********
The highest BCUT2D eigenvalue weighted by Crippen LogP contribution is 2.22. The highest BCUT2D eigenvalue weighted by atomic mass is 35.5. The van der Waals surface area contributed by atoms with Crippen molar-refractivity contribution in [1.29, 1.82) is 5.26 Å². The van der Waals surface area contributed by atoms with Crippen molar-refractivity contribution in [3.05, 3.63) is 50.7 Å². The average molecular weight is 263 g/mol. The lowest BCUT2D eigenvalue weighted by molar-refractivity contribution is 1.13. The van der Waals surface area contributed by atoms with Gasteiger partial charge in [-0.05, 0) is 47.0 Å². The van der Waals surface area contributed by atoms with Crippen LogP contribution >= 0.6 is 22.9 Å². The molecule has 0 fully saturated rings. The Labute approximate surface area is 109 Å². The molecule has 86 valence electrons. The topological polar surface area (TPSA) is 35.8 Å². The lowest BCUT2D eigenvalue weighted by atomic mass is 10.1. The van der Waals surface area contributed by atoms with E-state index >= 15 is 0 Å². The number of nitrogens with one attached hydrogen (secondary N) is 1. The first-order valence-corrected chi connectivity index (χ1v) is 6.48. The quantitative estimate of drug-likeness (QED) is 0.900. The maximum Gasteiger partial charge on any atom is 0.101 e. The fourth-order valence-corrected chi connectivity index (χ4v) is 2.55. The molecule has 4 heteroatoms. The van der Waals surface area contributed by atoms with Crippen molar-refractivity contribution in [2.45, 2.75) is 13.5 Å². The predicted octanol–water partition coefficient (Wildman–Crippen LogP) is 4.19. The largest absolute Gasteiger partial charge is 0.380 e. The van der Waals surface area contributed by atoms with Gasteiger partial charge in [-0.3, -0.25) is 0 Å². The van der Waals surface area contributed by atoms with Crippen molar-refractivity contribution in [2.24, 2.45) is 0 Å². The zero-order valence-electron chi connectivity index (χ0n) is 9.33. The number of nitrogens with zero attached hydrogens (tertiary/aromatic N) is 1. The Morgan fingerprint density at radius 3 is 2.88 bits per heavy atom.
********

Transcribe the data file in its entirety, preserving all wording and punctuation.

The highest BCUT2D eigenvalue weighted by Crippen LogP contribution is 2.22. The highest BCUT2D eigenvalue weighted by atomic mass is 35.5. The van der Waals surface area contributed by atoms with Crippen molar-refractivity contribution in [1.29, 1.82) is 5.26 Å². The van der Waals surface area contributed by atoms with Crippen molar-refractivity contribution in [3.05, 3.63) is 50.7 Å². The average molecular weight is 263 g/mol. The lowest BCUT2D eigenvalue weighted by molar-refractivity contribution is 1.13. The van der Waals surface area contributed by atoms with Gasteiger partial charge in [-0.05, 0) is 47.0 Å². The van der Waals surface area contributed by atoms with Crippen LogP contribution >= 0.6 is 22.9 Å². The molecule has 0 fully saturated rings. The Labute approximate surface area is 109 Å². The molecule has 86 valence electrons. The topological polar surface area (TPSA) is 35.8 Å². The lowest BCUT2D eigenvalue weighted by atomic mass is 10.1. The van der Waals surface area contributed by atoms with E-state index >= 15 is 0 Å². The number of nitrogens with one attached hydrogen (secondary N) is 1. The first-order valence-corrected chi connectivity index (χ1v) is 6.48. The quantitative estimate of drug-likeness (QED) is 0.900. The maximum Gasteiger partial charge on any atom is 0.101 e. The fourth-order valence-corrected chi connectivity index (χ4v) is 2.55. The molecule has 4 heteroatoms. The van der Waals surface area contributed by atoms with Crippen molar-refractivity contribution in [2.45, 2.75) is 13.5 Å². The predicted octanol–water partition coefficient (Wildman–Crippen LogP) is 4.19. The largest absolute Gasteiger partial charge is 0.380 e. The van der Waals surface area contributed by atoms with Gasteiger partial charge in [-0.3, -0.25) is 0 Å². The van der Waals surface area contributed by atoms with Crippen molar-refractivity contribution in [2.24, 2.45) is 0 Å². The zero-order valence-electron chi connectivity index (χ0n) is 9.33. The number of nitrogens with zero attached hydrogens (tertiary/aromatic N) is 1. The Morgan fingerprint density at radius 3 is 2.88 bits per heavy atom.